Friday, February 06, 2015

Lege can lower county jail costs by reducing incarceration for nonviolent offenses

The Dallas Morning News today published a column authored by your correspondent arguing that the Texas Lege could reduce the tax burden for local county jails by reducing penalties for two nonviolent offenses: low-level pot possession and subsequent offenses of driving with an invalid license. Changing both from a Class B to a Class C misdemeanor - or a civil penalty as Rep. Joe Moody has suggested for user-level marijuana possession - would have prevented more than 90,000 arrests last year for those two offenses. (The House County Affairs Committee explored this dynamic during the interim as part of an interim charge.)

Grits readers will be familiar with the column's pragmatic, less-government thesis: "Less government can’t just be about less taxes. If you want to cut the budget in a meaningful, sustainable way, you must identify something government is currently doing that costs money and choose not to do it." The article concluded thusly:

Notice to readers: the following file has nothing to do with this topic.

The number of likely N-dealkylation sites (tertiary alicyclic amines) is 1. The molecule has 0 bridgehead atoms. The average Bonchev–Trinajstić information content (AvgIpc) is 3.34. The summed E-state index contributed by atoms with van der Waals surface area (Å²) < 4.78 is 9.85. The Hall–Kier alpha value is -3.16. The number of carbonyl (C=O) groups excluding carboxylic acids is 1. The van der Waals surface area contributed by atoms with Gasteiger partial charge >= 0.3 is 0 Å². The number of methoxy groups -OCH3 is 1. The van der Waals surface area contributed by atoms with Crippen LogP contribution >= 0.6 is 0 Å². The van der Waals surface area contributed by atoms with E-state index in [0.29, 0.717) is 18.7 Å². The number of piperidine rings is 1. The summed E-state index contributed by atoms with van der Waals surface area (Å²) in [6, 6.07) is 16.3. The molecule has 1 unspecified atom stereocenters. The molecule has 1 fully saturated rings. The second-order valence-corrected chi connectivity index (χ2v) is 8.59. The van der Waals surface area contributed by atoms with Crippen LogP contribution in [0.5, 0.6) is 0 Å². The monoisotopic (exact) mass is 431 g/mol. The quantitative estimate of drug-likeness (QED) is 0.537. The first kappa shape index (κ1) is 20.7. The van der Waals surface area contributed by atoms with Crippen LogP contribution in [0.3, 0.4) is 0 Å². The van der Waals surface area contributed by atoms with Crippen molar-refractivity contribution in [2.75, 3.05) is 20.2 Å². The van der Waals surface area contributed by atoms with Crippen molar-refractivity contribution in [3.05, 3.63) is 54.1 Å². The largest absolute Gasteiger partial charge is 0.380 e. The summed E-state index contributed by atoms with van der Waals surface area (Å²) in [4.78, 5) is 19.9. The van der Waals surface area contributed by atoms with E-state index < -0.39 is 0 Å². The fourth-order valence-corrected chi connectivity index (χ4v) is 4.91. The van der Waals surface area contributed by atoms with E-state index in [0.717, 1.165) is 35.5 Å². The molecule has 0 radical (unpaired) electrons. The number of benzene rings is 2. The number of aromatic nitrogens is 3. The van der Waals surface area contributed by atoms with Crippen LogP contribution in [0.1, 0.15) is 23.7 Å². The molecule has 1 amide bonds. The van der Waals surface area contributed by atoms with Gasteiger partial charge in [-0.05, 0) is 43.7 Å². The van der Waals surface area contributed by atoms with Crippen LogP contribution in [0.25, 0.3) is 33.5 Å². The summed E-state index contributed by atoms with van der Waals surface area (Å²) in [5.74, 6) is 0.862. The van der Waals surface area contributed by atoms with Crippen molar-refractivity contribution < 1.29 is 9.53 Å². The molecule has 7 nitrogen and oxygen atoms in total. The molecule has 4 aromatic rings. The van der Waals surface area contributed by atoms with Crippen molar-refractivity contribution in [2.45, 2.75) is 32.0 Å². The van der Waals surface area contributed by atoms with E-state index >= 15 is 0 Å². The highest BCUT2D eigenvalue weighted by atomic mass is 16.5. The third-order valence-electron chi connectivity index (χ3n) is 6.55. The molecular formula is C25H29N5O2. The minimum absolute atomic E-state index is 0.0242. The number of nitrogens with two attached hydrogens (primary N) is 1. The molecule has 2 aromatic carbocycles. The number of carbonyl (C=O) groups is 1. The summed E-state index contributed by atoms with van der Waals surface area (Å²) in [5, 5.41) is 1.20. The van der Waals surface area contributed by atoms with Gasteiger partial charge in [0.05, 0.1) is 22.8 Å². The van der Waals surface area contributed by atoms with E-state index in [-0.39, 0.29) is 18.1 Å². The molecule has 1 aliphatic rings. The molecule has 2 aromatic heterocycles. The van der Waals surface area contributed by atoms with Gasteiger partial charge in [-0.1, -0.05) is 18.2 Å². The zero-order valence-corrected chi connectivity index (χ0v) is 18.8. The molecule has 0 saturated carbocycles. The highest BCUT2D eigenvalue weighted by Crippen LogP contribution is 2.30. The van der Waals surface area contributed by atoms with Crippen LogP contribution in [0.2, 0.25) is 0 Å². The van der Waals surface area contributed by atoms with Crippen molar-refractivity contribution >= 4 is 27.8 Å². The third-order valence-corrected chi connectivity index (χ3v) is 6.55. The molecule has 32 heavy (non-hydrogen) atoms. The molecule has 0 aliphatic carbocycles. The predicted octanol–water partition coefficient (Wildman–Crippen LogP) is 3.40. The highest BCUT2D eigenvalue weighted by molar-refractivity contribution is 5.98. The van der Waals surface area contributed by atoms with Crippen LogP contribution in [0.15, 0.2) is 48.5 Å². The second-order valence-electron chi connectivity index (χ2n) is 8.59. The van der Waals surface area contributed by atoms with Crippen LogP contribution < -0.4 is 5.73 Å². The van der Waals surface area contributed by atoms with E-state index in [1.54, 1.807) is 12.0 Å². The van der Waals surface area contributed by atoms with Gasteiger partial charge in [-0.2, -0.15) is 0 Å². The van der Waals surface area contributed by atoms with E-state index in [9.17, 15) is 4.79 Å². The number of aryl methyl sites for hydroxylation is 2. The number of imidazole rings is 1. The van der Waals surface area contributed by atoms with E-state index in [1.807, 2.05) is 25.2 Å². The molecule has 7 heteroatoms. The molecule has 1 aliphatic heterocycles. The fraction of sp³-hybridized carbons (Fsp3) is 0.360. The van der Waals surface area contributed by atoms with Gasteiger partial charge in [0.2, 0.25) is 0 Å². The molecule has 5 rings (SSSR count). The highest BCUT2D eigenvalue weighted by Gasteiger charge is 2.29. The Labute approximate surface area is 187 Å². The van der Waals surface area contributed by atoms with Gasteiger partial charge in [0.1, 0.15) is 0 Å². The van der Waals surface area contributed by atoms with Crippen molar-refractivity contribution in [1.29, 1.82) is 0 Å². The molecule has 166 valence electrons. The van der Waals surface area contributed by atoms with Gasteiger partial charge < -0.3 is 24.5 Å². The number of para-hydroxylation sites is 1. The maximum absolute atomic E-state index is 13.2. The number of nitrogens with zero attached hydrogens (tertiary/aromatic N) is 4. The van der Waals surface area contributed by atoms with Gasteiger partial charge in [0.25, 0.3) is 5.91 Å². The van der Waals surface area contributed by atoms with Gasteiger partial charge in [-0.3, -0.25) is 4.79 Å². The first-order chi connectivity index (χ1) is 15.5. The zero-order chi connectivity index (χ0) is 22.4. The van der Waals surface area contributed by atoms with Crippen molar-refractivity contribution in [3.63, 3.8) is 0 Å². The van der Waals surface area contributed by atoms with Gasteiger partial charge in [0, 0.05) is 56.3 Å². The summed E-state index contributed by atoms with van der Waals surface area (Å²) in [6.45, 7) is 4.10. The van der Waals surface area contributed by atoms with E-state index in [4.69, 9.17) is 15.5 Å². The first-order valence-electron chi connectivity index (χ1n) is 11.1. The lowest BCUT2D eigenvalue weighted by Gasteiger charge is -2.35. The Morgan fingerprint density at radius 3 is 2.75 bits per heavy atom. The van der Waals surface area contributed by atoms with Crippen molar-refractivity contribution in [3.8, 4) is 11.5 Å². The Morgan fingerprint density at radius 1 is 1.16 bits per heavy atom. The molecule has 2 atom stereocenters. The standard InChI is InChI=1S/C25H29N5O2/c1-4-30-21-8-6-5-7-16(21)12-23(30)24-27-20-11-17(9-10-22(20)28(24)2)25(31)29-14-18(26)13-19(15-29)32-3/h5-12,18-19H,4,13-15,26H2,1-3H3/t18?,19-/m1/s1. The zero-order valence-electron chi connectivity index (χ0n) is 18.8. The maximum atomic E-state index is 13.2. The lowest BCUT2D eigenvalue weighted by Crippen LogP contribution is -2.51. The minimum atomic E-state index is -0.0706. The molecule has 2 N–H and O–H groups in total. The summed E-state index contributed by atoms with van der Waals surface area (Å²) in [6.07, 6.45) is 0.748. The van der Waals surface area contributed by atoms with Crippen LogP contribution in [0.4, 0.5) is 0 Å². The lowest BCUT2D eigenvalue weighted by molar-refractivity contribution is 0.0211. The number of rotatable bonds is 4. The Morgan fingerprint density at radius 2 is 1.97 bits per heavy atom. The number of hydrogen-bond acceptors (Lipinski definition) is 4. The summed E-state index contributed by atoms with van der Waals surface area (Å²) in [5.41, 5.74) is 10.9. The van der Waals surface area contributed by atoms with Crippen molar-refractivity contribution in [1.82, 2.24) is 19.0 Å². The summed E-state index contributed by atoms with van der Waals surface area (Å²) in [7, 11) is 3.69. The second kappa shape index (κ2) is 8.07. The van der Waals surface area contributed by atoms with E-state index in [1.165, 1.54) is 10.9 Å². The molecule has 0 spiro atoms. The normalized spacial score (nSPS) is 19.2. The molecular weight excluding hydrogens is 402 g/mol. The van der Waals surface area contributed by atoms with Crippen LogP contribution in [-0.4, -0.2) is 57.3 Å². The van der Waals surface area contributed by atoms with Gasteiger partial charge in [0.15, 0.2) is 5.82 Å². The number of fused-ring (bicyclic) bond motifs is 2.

Those 90,000 or so arrests qualify as something the government is currently doing that costs money that the state could choose not to do. If the state would make that choice, it would reduce upward pressure on county property taxes, essentially removing an unfunded mandate. Plus, it would help “get the government out of the lives” of those 90,000 individuals, in particular, whose personal liberty interests in and of themselves are no small thing.

Does anybody seriously believe that public safety would be harmed?

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